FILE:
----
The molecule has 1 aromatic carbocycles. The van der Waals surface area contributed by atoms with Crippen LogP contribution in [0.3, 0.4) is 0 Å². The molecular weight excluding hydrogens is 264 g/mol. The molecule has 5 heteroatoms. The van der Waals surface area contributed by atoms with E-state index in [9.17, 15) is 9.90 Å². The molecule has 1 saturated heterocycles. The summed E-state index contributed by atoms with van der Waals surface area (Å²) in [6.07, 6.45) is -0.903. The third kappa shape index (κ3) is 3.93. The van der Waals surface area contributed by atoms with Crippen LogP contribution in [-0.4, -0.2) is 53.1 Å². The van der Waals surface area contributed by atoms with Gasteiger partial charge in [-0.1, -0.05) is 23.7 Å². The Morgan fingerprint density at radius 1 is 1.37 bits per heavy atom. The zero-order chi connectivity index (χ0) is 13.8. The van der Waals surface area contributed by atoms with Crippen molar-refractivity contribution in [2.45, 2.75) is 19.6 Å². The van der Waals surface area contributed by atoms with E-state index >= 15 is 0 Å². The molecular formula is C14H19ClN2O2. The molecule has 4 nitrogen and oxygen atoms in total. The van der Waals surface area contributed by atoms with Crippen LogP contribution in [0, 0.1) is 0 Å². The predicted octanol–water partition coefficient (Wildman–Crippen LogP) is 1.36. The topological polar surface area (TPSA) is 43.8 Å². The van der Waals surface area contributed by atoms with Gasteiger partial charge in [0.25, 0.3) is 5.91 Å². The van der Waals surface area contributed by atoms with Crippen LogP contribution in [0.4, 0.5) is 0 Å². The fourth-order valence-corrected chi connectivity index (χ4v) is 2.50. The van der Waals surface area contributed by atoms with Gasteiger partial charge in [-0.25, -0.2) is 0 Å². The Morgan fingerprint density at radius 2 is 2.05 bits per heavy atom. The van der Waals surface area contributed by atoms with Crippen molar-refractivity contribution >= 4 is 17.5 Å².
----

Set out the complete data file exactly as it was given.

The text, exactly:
The molecule has 1 aromatic carbocycles. The van der Waals surface area contributed by atoms with Crippen LogP contribution in [0.3, 0.4) is 0 Å². The molecular weight excluding hydrogens is 264 g/mol. The molecule has 5 heteroatoms. The van der Waals surface area contributed by atoms with E-state index in [9.17, 15) is 9.90 Å². The molecule has 1 saturated heterocycles. The summed E-state index contributed by atoms with van der Waals surface area (Å²) in [6.07, 6.45) is -0.903. The third kappa shape index (κ3) is 3.93. The van der Waals surface area contributed by atoms with Crippen LogP contribution in [-0.4, -0.2) is 53.1 Å². The van der Waals surface area contributed by atoms with Gasteiger partial charge in [-0.1, -0.05) is 23.7 Å². The Morgan fingerprint density at radius 1 is 1.37 bits per heavy atom. The zero-order chi connectivity index (χ0) is 13.8. The van der Waals surface area contributed by atoms with Crippen molar-refractivity contribution in [2.45, 2.75) is 19.6 Å². The van der Waals surface area contributed by atoms with E-state index >= 15 is 0 Å². The molecular formula is C14H19ClN2O2. The molecule has 4 nitrogen and oxygen atoms in total. The van der Waals surface area contributed by atoms with Crippen LogP contribution in [0, 0.1) is 0 Å². The predicted octanol–water partition coefficient (Wildman–Crippen LogP) is 1.36. The topological polar surface area (TPSA) is 43.8 Å². The van der Waals surface area contributed by atoms with Gasteiger partial charge in [0.25, 0.3) is 5.91 Å². The van der Waals surface area contributed by atoms with Crippen LogP contribution in [0.4, 0.5) is 0 Å². The fourth-order valence-corrected chi connectivity index (χ4v) is 2.50. The van der Waals surface area contributed by atoms with Gasteiger partial charge in [-0.25, -0.2) is 0 Å². The Morgan fingerprint density at radius 2 is 2.05 bits per heavy atom. The van der Waals surface area contributed by atoms with Crippen molar-refractivity contribution >= 4 is 17.5 Å².